Inspired by the hard-driving truth and uninhibited prose of Winter’s Bone, I am, without reservation, a fan of David Woodrell’s work, the iconic voice of rural America, a “backcountry Shakespeare” who taps into custom, loyalty, history and the particularities of life in St. Bruno, Louisiana, in this trilogy: Under the Bright Lights; Muscle for the Wing; and The Ones You Do.
The Shade family is featured in all three novels. Of the three brothers - Francois, Tip and Rene - it is Rene who embodies the dichotomies of community and law enforcement. Francois is a man to reckon with in the DA’s office. Tip runs the Catfish Bar, a club that caters to the criminal element as well as locals, and Rene is a St. Bruno’s detective. The paterfamilias, John X Shade, appears in the last volume, though his presence shadows the other tales. A heartbreaker and all-round degenerate, John X arrives with his ten-tear-old daughter, Etta, in tow, in yet another attempt to avoid the consequences of his latest misdeed.
Most of the joy is in the first two novels, stories that set the stage for all sorts of activities in St. Bruno, from the innocent and dysfunctional to the venal and brutal. An outrageous crime spree upsets the status quo, and Rene Shade tries to deliver justice while pleasing bosses more worried about political implications than his success. Shade (as Rene is called throughout) is a great character, morally conflicted, on the cusp of marriage to his independent girlfriend and all too familiar with the creeping criminality that surrounds him: “Everything came at you in disguise in this human stew.” The cast of miscreants is varied and colorful, from tattooed ex-cons to sultry dancers in smoky clubs with illegal backroom gambling, the usual mix of those who take their pleasures freely and frown on interference, quick to draw their guns in conflict.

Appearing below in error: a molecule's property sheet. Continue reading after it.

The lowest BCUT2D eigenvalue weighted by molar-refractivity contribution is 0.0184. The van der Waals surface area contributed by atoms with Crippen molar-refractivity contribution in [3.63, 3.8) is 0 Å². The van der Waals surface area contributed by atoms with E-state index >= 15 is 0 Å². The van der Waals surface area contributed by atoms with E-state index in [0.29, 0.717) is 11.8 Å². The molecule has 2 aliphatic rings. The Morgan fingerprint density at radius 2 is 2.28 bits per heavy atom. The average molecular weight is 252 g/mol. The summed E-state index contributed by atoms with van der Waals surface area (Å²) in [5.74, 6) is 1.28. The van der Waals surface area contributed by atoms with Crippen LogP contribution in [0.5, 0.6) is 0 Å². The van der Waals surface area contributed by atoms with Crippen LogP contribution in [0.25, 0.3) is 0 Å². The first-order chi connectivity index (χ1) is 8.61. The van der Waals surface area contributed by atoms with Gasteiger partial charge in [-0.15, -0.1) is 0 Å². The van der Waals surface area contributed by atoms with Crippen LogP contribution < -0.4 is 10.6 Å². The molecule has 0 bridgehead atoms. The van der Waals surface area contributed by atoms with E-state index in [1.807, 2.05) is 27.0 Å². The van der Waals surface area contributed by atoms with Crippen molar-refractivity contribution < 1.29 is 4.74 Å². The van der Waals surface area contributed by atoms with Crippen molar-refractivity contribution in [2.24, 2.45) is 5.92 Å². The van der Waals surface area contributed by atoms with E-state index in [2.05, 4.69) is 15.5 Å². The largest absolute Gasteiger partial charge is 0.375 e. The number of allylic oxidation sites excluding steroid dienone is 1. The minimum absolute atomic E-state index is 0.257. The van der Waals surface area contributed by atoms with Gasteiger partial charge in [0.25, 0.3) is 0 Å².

Shade has his own demons, loves his drink and toke and the nights with his girlfriend, but is committed to his job and keeping the bad guys in check when they breach the porous boundaries of St. Bruno societal mores. Shade family history plays a large role, illustrating the many-layered loyalties of a place where the past is as potent as the present and childhood friends grow up to be as trustworthy as their greed and opportunities. Shade balances between, usually pulling away from violence - but not always - overshadowed by his father in the last volume as John X arrives in St. Bruno in his usual hit-and-run fashion.
Woodrell consistently delivers in a clear and authentic voice, capturing region and demographic with the affection of one born to love of place and conflicted loyalties. I am definitely on board with this talented arbiter of daily life in rural America.